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Google Now Says Controversial AI Caller Will Identify Itself to Humans

Google CEO Sundar Pichai introduced Duplex earlier this week in the company's annual developer's conference Google I/O and demonstrated how the AI system could book an appointment at a salon

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Google Pixel cameras to have external microphones support. Pixabay
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In a bid to deliver transparency in technology and stay ahead of ethical pitfalls, Google has said that its Artificial Intelligence (AI) calling system “Duplex” would now identify itself while making appointments.

Following the launch of the “Duplex” system, which lets AI mimic a human voice to make appointments and book tables, among other functions, a widespread outcry over the ethical dilemmas were raised by tech critics.

Google clarified to The Verge that the experimental system would have a “disclosure built-in” that means that whenever Duplex gets involved in some type of verbal communication with a human at the other end, it would identify that the human is talking to an AI.

“We understand and value the discussion around Google Duplex, as we have said from the beginning, transparency in the technology is important,” a Google spokesperson was quoted as saying.

Google.
Google. Pixabay

“We are designing this feature with disclosure built-in, and we will make sure the system is appropriately identified. What we showed at I/O was an early technology demo, and we look forward to incorporating feedback as we develop this into a product,” the spokesperson added.

Google CEO Sundar Pichai introduced Duplex earlier this week in the company’s annual developer’s conference Google I/O and demonstrated how the AI system could book an appointment at a salon and a table at a restaurant.

In the demo, the Google Assistant sounded like a human. It used Google DeepMind’s new WaveNet audio-generation technique and other advances in Natural Language Processing (NLP) to replicate human speech patterns.

Also Read: A Smarter Assistant to Offer 6 New Voices

However, tech critics raised questions on the morality of the technology saying it was developed without proper oversight or regulation.

According to tech critic Zeynep Tufekci, the demo was “horrifying” and the initial positive audience reaction at I/O was evidence that “Silicon Valley is ethically lost, rudderless and has not learned a thing”.

Google had originally said in a blog post written by engineers Yaniv Leviathan and Yossi Matias that “it’s important to us that users and businesses have a good experience with this service and transparency is a key part of that”. (IANS)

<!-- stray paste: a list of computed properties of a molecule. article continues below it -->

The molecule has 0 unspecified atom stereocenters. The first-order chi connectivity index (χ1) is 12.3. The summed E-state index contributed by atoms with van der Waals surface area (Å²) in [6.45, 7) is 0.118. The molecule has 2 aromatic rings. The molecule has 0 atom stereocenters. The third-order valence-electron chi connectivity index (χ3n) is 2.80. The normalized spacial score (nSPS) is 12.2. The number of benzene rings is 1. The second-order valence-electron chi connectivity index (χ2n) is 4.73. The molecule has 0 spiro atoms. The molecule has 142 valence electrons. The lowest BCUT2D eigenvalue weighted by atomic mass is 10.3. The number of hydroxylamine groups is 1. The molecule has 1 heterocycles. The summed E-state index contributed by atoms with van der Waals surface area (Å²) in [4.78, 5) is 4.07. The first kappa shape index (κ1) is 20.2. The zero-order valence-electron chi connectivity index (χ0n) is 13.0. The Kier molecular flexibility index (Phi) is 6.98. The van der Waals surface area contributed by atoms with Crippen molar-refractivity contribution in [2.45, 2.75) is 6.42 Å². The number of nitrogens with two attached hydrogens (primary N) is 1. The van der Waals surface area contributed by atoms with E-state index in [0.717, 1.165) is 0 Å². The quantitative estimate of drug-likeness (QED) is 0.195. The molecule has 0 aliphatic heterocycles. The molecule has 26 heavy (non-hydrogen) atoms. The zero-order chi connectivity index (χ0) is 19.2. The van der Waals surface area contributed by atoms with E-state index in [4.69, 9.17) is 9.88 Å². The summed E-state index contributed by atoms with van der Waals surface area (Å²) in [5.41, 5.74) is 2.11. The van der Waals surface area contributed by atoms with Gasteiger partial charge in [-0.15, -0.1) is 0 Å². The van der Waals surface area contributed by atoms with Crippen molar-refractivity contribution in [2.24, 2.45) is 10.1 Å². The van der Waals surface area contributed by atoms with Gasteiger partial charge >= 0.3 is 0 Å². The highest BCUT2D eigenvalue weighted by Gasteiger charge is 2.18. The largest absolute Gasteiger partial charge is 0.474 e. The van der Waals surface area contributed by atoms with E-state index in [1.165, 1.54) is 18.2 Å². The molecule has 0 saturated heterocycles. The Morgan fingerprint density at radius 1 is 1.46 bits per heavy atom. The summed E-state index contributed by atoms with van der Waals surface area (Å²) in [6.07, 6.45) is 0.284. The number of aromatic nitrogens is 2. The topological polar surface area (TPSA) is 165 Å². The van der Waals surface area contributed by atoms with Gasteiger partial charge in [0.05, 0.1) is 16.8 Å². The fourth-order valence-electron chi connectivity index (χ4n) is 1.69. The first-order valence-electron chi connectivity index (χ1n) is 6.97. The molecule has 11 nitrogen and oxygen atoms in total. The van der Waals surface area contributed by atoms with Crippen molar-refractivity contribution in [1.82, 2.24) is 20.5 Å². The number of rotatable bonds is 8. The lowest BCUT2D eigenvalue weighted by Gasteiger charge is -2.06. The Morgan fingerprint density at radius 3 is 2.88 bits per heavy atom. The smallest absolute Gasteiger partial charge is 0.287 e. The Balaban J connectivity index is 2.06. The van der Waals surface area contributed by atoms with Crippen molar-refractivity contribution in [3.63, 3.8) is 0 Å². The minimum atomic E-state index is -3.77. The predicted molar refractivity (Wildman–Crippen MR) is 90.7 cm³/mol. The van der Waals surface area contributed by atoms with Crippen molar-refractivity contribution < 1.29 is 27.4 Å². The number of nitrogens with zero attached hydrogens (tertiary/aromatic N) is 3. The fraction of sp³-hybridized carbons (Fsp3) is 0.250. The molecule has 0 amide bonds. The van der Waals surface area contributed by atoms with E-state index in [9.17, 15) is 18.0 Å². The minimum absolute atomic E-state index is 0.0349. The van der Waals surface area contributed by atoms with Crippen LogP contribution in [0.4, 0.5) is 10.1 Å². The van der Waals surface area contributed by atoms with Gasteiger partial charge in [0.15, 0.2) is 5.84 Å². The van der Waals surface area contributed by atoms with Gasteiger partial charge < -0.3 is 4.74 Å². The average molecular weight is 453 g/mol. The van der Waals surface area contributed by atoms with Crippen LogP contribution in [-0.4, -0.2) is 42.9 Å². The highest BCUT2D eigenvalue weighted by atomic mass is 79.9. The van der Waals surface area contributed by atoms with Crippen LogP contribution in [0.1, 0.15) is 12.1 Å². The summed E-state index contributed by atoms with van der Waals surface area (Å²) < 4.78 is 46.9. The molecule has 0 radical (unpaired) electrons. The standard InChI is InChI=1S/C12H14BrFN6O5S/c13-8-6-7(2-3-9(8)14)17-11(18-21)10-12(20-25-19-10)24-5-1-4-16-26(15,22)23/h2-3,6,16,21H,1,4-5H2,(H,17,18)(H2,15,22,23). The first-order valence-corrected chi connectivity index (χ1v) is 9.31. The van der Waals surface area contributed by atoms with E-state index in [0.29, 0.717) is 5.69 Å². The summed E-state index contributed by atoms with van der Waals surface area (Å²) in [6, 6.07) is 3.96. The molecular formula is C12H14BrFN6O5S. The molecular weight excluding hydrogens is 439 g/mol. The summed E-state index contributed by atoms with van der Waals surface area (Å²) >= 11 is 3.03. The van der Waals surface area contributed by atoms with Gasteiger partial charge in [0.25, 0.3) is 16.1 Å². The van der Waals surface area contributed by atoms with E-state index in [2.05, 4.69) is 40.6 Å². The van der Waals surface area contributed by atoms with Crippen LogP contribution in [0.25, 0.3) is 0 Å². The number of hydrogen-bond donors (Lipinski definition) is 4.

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Samsung to Develop AI-Enabled Multi-Device System

Samsung is now planning to expand its AI research centres to other technology and talent-rich areas

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Samsung planning to develop AI-powered multi-device system. Flickr

With Artificial Intelligence (AI) pushing the frontiers of communication technology, Samsung Electronics is planning to develop a multi-device platform — a variety of AI-enabled devices that communicate seamlessly with each other — to make experiences more personal and relevant.

The South Korean tech giant presented its future vision for AI while announcing this week a new AI centre in Montreal, Canada.

“By leveraging the power of AI in Samsung’s products and services, we must focus on creating new values, never seen nor experienced before,” said Seunghwan Cho, Executive Vice President of Samsung Research.

By providing multiple touchpoints where a user can interact with AI, Samsung said its multi-modal interaction platform (voice, vision, screen, touch) will make experiences more relevant and personal in the future.

“One key element that will move AI to being more widely adopted is multi-device systems — i.e., a variety of AI-enabled devices that communicate seamlessly with each other,” said Larry Heck, Head of AI Centres for Samsung Research America.

“Samsung is uniquely positioned to be a leader in this regard. It’s not just how each device uses AI, it’s how they use it together,” Heck said.

Samsung
The South Korean tech giant presented its future vision for AI while announcing this week a new AI centre in Montreal, Canada.

The newly opened AI centre in Montreal is Samsung’s seventh AI research facility to open this year making it the fourth in North America alone.

The global AI centres, which are also located in South Korea, Russia and Britain, support the company’s efforts in AI that include the development of Samsung’s virtual assistant, Bixby.

Gregory Dudek of the McGill University School of Computer Science and an expert in a wide range of AI technologies — from Machine Learning to human-robot interactions — will lead the Montreal AI Centre.

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“We are excited to open a new Samsung AI Centre in Montreal, which will conduct research in machine learning and robotics enabled multi-modal interactions,” Dudek said.

Samsung is now planning to expand its AI research centres to other technology and talent-rich areas.

Earlier this year, the company announced its plans to expand the number of advanced AI researchers to a total of about 1,000 globally by 2020. (IANS)